Last week, the Senate Committee on Rules and Administration approved a resolution reducing the time reserved for holding a final vote on federal district court nominees. Instead of the traditional 30 hours of post-cloture debate, two hours could be the new norm. It won't end the partisan and ideological strife, but it will give obstructionist Democrats one less tool by which the gum up the works.

And it's quite the pipeline that Trump requires. Since January, the White House has forwarded about four dozen names to the Senate, with 80-plus nominations now pending. Things might get more hectic: at present, there are nearly 150 current vacancies across the federal courts, with another 30 upcoming vacancies already announced.

So how could Senate Republicans manage to mess up what seems like a smart strategy for stocking the federal bench?

Simple: it's the Republicans' recent history of snatching defeat from the jaws of victory – i.e., underperforming in Senate cycles.

Take the 2010 election, for example. Senate Republicans enjoyed a net gain of six seats, their best haul since the 1994 landslide and the first time since that rout that Senate Republicans successfully defended all of their seats.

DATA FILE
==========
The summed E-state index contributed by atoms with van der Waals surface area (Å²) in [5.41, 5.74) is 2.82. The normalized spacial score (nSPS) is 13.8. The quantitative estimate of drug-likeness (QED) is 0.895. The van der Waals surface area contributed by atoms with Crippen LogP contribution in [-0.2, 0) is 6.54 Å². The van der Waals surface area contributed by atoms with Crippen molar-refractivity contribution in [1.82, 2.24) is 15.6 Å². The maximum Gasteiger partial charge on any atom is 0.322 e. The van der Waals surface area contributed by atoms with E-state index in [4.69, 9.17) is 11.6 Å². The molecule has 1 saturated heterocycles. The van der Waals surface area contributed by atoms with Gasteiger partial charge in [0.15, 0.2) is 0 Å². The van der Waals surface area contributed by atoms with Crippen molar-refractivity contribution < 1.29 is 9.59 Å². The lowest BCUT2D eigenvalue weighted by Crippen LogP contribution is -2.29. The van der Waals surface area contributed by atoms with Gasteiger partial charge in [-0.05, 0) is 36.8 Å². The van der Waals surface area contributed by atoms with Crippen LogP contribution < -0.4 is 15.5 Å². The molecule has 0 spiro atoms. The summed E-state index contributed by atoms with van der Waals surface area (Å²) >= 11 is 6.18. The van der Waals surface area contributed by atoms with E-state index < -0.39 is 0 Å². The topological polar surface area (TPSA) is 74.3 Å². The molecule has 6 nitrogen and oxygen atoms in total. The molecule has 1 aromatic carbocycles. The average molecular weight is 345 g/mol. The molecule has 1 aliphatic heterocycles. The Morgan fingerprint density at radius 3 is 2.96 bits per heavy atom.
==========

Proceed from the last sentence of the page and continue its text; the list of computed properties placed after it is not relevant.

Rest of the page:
However, at the same time, the GOP managed to lose three very winnable races in Colorado, Delaware and Nevada.

The trend continued in 2012. Republicans once again lost three winnable races in Indiana, Missouri and North Dakota.

The trend didn't carry over to 2014 (Republicans gained 9 seats that would have been 10 had the party better financed Ed Gillespie in Virginia), or in 2016 (Republican Senate candidates didn't lose in states that Trump won). But there is last December's debacle in Alabama).

It's tempting to say that Republicans could have up to eight more seats at present if it had played its cards better. A razor-thin 51-49 advantage instead would be 59-41 – the same edge enjoyed by Senate Democrats going into the first Obama midterm.

But let's be realistic. The three 2010 misfires were in states that went blue in two subsequent presidential elections. Democrats might very well have reclaimed all three seats in 2016.